revising your two writing pieces. It is also good to be thinking about the work we did
today and how you may improve your writing with stronger 1-2, subject-verb combos.
This is time that you have in class to work on these pieces, and therefore you should try
to be as productive as possible.

Conferences: 2-3 minutes each
(Use rubrics for pieces as a guide; Again, I have read their work so far so I have a sense
of their progress already.)

Questions:
1. How are you feeling about the piece so far?
2. Do you have any questions for me?
3. Lets look at the rubric together: I noticed you are doing _____ well, but it looks like
you could use some help doing _________ better.

4. [ 10 mins] Closure:
As your exit slip, go back into both of your writings on google docs, and I want you to
highlight in any color other than red places where you have identified and changed your
subject-verb combinations to make your sentences more powerful.

Okay, that was another awesome day! Please put your computers away, and I will see
you tomorrow.


Methods of Assessment:
[How will you know if the intended learning occurred?] List all methods of assessment used in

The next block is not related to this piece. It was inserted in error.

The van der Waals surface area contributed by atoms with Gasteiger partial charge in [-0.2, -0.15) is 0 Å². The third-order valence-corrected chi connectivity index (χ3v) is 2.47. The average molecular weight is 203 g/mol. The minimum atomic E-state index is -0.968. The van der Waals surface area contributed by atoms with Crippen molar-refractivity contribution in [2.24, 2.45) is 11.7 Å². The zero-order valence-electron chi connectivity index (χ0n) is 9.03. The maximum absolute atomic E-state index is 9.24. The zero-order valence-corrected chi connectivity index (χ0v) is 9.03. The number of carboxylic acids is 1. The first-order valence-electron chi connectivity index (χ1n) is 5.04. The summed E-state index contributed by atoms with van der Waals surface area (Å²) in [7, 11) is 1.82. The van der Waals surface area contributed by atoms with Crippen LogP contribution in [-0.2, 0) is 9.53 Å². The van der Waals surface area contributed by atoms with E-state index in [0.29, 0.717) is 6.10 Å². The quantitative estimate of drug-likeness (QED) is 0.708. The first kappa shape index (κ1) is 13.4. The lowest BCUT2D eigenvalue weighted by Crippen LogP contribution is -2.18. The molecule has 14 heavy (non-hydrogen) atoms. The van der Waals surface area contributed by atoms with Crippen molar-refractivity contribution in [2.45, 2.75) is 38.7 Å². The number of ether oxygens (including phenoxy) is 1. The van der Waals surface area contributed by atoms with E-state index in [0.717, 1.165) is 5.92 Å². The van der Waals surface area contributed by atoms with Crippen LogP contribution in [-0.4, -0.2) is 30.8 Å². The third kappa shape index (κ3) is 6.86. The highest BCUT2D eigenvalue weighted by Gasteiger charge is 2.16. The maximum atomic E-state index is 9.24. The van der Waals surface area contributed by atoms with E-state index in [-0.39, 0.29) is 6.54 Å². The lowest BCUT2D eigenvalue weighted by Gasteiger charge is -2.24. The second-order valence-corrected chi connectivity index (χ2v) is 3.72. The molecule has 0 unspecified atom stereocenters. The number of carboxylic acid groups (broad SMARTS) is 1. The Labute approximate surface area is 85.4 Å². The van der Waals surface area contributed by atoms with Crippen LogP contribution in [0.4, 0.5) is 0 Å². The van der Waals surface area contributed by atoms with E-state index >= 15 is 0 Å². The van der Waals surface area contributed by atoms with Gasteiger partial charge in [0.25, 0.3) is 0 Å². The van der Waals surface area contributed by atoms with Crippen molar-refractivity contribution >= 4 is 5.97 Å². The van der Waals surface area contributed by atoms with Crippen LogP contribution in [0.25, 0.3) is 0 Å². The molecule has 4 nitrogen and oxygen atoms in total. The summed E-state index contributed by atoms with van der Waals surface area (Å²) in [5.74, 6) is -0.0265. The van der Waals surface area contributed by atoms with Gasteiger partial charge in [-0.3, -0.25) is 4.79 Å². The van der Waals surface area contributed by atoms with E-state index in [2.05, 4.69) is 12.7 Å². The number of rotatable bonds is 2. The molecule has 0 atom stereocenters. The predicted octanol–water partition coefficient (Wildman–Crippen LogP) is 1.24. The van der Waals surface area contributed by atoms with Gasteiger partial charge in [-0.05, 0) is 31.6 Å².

this lesson or which are related to this lesson and come in a future lesson. After each assessment,
indicate in brackets the number(s) and letter(s) of the unit objective and the related lesson
objectives that the assessment is evaluating.
Diagnostic:
1. Sentence Starter (2c, 5i)

Formative:
2. Two-Sentence Smackdown (6b, 7c)
3. Teacher Conference with writing pieces (5i)

Summative:
Highlight Application of Two-Sentence Smackdown in writing (6b, 7c)
Differentiated Instruction to accommodate one or more of my profiled students:
(This is where you identify specific aspects of this lesson which have been differentiated in order
to address the needs of one or more of your profiled studentsidentify them by name)

Paul Because Paul reads below grading level, the simplified look at sentence structure should
help support his understanding of this concept. The accountability I provide with my conference
as well as the directed Exit Slip activity should also check his understanding. He can especially
benefit from a face-to-face conversation with the teacher when we can speak directly, and he can
ask questions without fear of being unprepared or embarrassed in front of his peers.

Materials Needed:
Eye of the Tiger by Survivor, played via YouTube or iTunes